Worship Manifesto

Around the country in Asian churches, on any given Friday night there are dozens of “praise nights”, revivals, and retreats, but although “a life of worship” may often be the rallying call, worship itself is often an afterthought, a gimmick, an attention-getter for the young generation. Musical worship is the “opening act”, or in some cases, a talent showcase, or at worst, a church bragging rights contest. But if I might be so bold…worship is something sacred, where the deepest part of me cries out to the Deep. So while I don’t consider myself a worship leader who has the right to offer these suggestions, I do consider myself a worshipper.

  1. Stop singing Chris Tomlin / David Crowder / Matt Redman / Hillsong songs (or whatever songs you always sing) for a few weeks. What would you sing that is not part of the contemporary Christian worship industry? “Sing a new song…”
  2. Write your own worship songs with talented people in your midst. Write from your heart and your story. What has God done in your life, neighborhood, community? Sing that for Sunday worship. Can you imagine an Asian American church that actually offered worship that was particularly written from our hearts? Wouldn’t we sing about growing up latchkey kids who now have keys to the Kingdom? Or how our pursuit of success and security is a chasing after the wind, not the breath of life.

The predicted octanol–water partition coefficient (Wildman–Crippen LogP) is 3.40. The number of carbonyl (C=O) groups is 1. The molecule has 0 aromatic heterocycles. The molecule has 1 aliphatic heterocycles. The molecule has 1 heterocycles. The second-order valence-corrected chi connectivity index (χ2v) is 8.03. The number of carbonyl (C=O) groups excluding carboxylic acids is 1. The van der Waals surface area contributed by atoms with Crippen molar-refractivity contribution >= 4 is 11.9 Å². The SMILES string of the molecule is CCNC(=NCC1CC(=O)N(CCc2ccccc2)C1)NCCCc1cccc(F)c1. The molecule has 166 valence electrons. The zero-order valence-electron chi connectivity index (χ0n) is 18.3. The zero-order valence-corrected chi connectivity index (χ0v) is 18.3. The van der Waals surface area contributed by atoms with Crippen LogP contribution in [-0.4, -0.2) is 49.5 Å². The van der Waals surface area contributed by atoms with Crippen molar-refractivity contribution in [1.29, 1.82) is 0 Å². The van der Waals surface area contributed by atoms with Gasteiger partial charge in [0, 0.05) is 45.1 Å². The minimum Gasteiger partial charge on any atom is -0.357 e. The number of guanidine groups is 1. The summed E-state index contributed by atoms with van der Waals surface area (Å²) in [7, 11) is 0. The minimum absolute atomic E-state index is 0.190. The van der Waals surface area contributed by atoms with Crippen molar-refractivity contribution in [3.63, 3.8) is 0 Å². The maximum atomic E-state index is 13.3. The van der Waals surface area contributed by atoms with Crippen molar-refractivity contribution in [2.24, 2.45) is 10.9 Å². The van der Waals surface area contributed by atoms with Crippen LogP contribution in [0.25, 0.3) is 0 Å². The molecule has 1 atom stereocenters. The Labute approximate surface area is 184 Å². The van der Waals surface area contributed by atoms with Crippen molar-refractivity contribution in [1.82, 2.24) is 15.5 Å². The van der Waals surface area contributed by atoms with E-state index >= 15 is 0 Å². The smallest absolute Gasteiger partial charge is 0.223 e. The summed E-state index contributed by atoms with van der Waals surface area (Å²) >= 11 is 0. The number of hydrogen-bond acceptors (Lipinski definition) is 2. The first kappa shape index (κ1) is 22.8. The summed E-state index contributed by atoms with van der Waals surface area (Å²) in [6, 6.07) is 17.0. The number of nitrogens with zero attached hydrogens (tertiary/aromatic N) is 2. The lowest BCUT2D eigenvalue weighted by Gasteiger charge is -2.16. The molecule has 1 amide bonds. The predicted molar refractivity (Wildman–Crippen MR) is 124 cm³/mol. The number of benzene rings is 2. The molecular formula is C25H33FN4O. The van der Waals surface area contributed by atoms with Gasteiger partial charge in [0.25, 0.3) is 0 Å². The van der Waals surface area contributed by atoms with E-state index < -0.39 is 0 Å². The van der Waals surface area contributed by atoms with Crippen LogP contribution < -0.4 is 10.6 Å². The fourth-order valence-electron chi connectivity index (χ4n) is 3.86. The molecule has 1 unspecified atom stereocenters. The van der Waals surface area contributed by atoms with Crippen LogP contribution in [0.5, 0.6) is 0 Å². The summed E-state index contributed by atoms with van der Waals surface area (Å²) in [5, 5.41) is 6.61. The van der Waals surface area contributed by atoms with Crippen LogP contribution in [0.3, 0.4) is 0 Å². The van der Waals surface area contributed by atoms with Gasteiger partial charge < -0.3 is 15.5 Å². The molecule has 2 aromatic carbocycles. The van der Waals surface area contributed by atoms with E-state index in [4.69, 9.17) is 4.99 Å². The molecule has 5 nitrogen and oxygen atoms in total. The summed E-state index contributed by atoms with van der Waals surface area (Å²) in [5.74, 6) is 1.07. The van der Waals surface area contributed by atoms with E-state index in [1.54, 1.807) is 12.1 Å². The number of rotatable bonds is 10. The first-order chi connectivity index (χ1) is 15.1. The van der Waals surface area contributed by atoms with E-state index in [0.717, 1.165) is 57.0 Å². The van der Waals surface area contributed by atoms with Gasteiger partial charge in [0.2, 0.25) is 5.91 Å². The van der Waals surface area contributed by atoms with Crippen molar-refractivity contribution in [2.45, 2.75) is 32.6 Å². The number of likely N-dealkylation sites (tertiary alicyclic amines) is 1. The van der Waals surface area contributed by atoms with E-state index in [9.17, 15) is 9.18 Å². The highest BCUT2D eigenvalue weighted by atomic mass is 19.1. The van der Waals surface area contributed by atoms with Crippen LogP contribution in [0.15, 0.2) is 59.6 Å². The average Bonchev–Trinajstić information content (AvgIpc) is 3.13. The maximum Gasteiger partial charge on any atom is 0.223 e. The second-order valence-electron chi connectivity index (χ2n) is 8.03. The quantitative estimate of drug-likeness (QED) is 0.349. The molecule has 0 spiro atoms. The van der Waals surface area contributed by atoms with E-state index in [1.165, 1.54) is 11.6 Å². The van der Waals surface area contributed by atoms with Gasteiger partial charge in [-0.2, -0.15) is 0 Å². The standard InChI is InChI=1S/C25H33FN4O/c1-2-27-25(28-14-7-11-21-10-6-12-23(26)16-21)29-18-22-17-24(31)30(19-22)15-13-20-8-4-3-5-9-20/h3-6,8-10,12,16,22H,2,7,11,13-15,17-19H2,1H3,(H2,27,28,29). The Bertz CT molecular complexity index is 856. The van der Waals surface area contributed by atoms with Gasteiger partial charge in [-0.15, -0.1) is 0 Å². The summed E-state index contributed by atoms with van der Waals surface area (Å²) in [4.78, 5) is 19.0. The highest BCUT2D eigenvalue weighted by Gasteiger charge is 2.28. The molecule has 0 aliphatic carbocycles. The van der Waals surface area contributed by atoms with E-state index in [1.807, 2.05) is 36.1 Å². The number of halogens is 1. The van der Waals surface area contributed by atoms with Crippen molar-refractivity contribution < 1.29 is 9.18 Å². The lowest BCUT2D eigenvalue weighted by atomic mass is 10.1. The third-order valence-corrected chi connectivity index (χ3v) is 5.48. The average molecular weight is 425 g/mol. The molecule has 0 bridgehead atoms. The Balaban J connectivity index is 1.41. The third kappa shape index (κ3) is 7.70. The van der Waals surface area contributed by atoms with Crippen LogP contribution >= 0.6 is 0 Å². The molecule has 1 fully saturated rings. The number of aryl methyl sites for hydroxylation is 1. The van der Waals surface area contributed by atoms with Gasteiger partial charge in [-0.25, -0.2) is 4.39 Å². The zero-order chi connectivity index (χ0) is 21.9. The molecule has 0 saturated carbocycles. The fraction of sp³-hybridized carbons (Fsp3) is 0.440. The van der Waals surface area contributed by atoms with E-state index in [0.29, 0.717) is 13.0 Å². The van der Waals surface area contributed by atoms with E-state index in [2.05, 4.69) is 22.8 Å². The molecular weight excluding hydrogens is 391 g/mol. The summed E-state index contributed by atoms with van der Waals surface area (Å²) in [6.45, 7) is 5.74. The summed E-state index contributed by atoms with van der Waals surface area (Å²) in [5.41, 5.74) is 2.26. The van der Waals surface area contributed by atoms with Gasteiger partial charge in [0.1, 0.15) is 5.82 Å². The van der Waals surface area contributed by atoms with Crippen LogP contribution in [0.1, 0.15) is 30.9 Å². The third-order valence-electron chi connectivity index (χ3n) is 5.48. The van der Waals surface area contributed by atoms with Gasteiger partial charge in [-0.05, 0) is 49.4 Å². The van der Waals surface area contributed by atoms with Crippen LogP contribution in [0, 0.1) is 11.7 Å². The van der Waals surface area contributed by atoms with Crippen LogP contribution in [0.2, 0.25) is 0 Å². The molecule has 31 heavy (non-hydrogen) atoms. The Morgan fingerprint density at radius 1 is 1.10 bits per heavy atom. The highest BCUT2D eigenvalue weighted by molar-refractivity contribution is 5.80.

3. Unplug — quit trying for that electric sound. These aren’t performances, these are collective prayers. Imagine a sanctuary that is filled with pure, unamplified, unadulterated praise.
  4. Don’t practice the music, practice the heart. Too many praise teams work on timing, transitions, chorus buildups, and harmonies, but the real work of worship happens before an instrument is ever picked up. Asians love to get organized and ordered, but let’s be honest, you can’t schedule a true revival and you can’t pinpoint a move of the Spirit either, so if you think practice is going to take you there, you’re almost all wrong.
  5. Continue reading “Worship Manifesto”

Chat About Worship (feat. Peter Ong)

Much ado about worship these days…and rightfully so, it’s a kaleidoscopic subject.

Click here for a good sample of articles from Billy Park, and then my last post, “You Don’t Even Know Hymn…”

Here Peter Ong and David Park share some thoughts on the topic. Feel free to jump in the conversation, we know this happens at a church near you. 🙂

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ExportJoy: thanks for the comment on the blog

Peter Ong: i had a heated debate with a pastor about this

ExportJoy: really?

Peter Ong: yeah, he said that the idea of worship is a corporate expression and all these “I” this

ExportJoy: i understand that…so, do the psalms not qualify as worship? there’s a lot of “i” going on in the psalms. i think the definition and categories of worship can be painted much broader than that. there is individual and corporate worship. much as there are prayers that we all know, ie. the Lord’s Prayer, as well as prayers that we speak in our quiet times that are unscripted and improvised.

Peter Ong: that is what i expressed, but i think his idea was that the psalms were “solo” pieces. there is this element of eroticism (self love) that disturbs some people in the songs

Much ado about worship these days…and rightfully so, it’s a kaleidoscopic subject.

Click here for a good sample of articles from Billy Park, and then my last post, “You Don’t Even Know Hymn…

Here Peter Ong and David Park share some thoughts on the topic. Feel free to jump in the conversation, we know this happens at a church near you. 🙂

——— Continue reading “Chat About Worship (feat. Peter Ong)”